By Chiara Spagnoli Gabardi
You may be forgiven if you start to doubt your own sobriety when you walk inside the cubed building by architecture firm TheeAe. By crossing over fundamentals of maths, geometry, and engineering, they’ve created a gigantic, asymmetrical office cube for the Hong Kong Science Park.
The oddly-angled design concept of the Cube truly unifies the Park’s development in harmony with other surrounding buildings, and does so in the most eco-friendly way possible. The building is oriented towards the sun in order to maximise the absorption of the solar energy; this way power will be stored in the photovoltaic panels on the tilted roof and gathered in the battery on levels four and five. Consequently the entire electric consumption of the headquarters will be covered through this system except in the coffee area on the first level.
The self-sufficient building is both a “zero energy building” and a “zero emissions building.” Inclined facade walls represent sustainable ideas with dual layered composite panels: the wall unit is combined with light weight precast composite panel exteriorly, MDF panels interiorly, and low-E dual glass in-between. This limits the sun lights during day time and minimises heat transmittance to the interior space.
Exterior walls are transformed by their functional requirements, such as providing balconies and glass openings and air ventilation openings at building’s core. Interestingly, the “Cube” is connected to another cube (the “Cube Annex”). This is a transitional form to link the Bridge Podium (a pre-existing building) to the main cube. This linkage not only amplifies the dynamic form of the Cube, but maintains the existing building design in harmony with the new icon too. The icing on the cake is the roof garden, where you may enjoy some greenery during lunch hour, all with a fantastic sky view, too.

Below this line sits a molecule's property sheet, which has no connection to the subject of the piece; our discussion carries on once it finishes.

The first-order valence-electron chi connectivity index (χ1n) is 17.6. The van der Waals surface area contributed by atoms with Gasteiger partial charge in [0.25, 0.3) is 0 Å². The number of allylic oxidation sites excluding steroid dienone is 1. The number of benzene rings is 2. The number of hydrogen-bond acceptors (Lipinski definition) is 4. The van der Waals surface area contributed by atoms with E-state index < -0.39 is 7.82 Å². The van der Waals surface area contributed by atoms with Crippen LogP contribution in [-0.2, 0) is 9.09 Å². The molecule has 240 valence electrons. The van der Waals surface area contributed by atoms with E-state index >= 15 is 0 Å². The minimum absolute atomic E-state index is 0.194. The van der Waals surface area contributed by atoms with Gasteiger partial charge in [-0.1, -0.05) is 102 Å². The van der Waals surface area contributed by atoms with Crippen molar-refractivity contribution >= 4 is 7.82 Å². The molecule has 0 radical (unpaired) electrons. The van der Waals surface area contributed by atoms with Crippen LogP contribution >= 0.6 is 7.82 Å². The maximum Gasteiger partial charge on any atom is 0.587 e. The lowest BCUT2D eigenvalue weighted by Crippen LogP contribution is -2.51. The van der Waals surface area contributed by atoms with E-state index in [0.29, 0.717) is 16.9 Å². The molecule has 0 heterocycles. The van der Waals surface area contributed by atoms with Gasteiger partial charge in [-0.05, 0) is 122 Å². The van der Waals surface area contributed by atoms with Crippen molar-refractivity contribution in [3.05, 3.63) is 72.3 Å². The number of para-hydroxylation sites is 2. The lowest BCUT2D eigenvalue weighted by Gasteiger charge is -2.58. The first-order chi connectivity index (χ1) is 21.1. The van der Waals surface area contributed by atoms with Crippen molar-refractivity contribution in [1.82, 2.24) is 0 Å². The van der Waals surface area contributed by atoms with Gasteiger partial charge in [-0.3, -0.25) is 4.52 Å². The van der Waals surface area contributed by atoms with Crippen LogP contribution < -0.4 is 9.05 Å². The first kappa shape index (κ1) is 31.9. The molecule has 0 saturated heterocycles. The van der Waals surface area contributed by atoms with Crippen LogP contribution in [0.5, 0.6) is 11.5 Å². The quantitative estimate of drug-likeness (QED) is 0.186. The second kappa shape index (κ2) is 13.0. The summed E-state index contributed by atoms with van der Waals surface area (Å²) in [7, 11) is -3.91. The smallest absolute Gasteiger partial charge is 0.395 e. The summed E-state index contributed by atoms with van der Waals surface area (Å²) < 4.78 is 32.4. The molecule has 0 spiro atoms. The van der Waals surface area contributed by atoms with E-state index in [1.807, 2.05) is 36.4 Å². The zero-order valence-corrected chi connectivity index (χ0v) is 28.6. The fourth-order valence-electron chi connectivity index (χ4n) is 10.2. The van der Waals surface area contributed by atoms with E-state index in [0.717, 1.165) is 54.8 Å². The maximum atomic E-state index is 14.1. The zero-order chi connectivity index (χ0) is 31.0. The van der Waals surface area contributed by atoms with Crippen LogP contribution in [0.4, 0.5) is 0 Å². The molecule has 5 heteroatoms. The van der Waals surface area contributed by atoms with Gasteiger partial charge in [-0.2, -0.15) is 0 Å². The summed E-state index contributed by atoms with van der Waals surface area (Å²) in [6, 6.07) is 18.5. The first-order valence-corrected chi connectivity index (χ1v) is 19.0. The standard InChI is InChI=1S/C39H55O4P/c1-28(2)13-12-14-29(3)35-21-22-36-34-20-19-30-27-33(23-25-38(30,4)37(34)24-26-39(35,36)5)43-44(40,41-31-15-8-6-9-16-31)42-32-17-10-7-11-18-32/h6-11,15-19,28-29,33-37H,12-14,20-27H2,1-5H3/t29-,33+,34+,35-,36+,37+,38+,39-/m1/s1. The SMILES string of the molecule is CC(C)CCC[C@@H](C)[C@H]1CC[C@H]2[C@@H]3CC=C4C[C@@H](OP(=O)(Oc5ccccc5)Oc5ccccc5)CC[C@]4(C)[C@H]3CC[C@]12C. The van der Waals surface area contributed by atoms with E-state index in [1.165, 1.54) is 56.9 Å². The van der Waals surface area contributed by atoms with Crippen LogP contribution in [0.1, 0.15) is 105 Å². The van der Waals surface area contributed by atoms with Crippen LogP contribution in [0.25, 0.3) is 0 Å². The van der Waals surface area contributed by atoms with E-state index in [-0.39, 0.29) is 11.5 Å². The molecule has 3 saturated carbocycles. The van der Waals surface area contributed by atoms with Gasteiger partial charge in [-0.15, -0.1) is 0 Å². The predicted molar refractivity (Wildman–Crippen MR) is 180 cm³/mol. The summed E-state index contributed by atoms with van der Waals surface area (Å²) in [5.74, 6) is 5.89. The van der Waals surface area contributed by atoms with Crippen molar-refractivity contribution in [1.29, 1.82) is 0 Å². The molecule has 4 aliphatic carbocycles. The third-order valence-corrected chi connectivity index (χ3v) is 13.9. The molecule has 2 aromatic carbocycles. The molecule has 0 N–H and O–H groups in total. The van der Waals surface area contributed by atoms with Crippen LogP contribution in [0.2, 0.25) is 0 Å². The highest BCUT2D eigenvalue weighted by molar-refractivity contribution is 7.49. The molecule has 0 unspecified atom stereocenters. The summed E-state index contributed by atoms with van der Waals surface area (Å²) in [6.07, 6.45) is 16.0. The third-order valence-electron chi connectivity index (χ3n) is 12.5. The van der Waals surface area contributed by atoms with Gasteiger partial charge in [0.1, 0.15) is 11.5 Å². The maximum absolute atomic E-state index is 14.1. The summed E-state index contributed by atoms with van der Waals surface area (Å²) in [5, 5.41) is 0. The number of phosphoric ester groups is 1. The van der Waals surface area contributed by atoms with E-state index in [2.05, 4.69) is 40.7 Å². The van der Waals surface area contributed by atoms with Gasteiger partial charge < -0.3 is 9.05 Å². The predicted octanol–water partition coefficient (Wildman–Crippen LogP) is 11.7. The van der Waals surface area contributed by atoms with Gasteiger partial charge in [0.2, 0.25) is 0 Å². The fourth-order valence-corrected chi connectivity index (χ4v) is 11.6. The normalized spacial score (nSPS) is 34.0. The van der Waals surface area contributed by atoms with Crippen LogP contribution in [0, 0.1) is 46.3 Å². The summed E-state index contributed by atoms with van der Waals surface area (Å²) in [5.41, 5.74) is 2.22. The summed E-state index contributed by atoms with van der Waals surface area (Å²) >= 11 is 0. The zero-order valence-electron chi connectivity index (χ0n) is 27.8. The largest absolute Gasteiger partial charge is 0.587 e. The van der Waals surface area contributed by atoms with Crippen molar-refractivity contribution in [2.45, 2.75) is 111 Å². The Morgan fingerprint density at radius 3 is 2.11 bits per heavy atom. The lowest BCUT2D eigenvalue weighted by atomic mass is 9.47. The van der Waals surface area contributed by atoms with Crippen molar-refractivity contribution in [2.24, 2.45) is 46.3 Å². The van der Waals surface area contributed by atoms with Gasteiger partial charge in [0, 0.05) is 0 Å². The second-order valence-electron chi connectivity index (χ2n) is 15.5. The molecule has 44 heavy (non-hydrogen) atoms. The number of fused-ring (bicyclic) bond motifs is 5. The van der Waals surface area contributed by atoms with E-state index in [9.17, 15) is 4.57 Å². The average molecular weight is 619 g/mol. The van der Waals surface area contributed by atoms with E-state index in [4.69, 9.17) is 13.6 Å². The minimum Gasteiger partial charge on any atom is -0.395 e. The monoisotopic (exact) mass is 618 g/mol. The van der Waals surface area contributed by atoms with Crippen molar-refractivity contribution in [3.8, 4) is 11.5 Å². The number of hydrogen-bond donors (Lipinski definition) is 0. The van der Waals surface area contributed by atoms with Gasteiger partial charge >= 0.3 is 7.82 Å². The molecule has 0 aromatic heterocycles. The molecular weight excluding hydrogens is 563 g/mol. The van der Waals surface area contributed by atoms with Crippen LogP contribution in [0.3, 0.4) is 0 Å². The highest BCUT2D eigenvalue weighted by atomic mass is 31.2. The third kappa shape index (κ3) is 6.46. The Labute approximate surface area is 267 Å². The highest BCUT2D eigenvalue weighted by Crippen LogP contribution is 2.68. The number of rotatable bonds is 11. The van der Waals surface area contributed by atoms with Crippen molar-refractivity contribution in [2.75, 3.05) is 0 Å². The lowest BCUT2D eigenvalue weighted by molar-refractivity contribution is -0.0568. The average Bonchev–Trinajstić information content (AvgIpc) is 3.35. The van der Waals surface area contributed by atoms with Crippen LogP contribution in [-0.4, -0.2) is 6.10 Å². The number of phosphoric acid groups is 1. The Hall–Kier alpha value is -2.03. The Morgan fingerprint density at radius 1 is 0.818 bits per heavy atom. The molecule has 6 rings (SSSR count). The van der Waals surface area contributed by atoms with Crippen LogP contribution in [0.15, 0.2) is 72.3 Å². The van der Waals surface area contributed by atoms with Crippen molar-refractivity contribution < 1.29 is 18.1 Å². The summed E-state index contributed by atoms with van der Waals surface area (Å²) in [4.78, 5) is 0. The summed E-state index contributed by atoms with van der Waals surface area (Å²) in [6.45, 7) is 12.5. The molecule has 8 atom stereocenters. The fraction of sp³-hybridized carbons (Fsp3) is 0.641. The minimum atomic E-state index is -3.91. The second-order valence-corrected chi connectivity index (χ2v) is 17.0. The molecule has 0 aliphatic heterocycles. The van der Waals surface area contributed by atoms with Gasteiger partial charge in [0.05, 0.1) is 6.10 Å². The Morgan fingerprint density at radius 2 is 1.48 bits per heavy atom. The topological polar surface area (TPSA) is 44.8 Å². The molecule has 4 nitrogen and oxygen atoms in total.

The Cube is currently setting a model in eco-architecture, as another sustainable structure with a similar concept has recently come on the scene: Atelier 8000 has won the international competition KeÃ…Â¾marskà¡ Chata with their cubical mountain hut set in Slovakia’s High Tatras, a popular ski resort.
Thanks to the positioning of the construction, three sides of the facade are visible from any viewing point, which amplifies the play of light and shadows. The glass surface of the windows and metal plating playfully create shimmering glowing effects, while the photovoltaic panels are at work absorbing the sun’s energy. The construction is made with glue laminated timber beams made out of larch wood and at its base the hut provides a snowmobile garage, staff entrance, ski storage, drying room and bathrooms. The ground level is where the restaurant is located, and the bedrooms are on the upper floors.
Those inside will be delighted by the organic materials and the asymmetrical windows, which lend the place a slightly ‘Alice in Wonderland’ surrealism.
Eco cube architecture is clearly becoming ‘a thing’, and whether housing office workers in Asia or ski fanatics in Slovakia, it seems that nowadays in architecture, it really is ‘hip to be square.’